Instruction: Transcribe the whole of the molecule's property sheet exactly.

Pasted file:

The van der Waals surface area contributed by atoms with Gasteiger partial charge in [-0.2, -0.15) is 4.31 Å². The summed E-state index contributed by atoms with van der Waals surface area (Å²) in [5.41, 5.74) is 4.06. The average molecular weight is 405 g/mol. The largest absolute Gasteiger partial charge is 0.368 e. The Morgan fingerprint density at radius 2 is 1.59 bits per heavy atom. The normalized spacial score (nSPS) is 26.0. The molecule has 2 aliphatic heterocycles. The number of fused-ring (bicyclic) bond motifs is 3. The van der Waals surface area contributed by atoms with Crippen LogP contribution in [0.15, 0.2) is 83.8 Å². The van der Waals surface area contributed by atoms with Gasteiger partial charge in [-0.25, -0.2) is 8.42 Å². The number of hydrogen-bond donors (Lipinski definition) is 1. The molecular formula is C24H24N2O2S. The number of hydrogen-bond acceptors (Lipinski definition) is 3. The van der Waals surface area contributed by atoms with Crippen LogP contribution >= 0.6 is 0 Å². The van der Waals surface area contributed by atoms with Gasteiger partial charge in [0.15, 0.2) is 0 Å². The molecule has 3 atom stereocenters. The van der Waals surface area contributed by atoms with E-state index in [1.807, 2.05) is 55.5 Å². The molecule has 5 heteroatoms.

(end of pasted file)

The van der Waals surface area contributed by atoms with Gasteiger partial charge in [-0.2, -0.15) is 4.31 Å². The summed E-state index contributed by atoms with van der Waals surface area (Å²) in [5.41, 5.74) is 4.06. The average molecular weight is 405 g/mol. The largest absolute Gasteiger partial charge is 0.368 e. The Morgan fingerprint density at radius 2 is 1.59 bits per heavy atom. The normalized spacial score (nSPS) is 26.0. The molecule has 2 aliphatic heterocycles. The number of fused-ring (bicyclic) bond motifs is 3. The van der Waals surface area contributed by atoms with Crippen LogP contribution in [0.15, 0.2) is 83.8 Å². The van der Waals surface area contributed by atoms with Gasteiger partial charge in [-0.25, -0.2) is 8.42 Å². The number of hydrogen-bond donors (Lipinski definition) is 1. The molecular formula is C24H24N2O2S. The number of hydrogen-bond acceptors (Lipinski definition) is 3. The van der Waals surface area contributed by atoms with Crippen LogP contribution >= 0.6 is 0 Å². The van der Waals surface area contributed by atoms with Gasteiger partial charge in [0.15, 0.2) is 0 Å². The molecule has 3 atom stereocenters. The van der Waals surface area contributed by atoms with E-state index in [1.807, 2.05) is 55.5 Å². The molecule has 5 heteroatoms.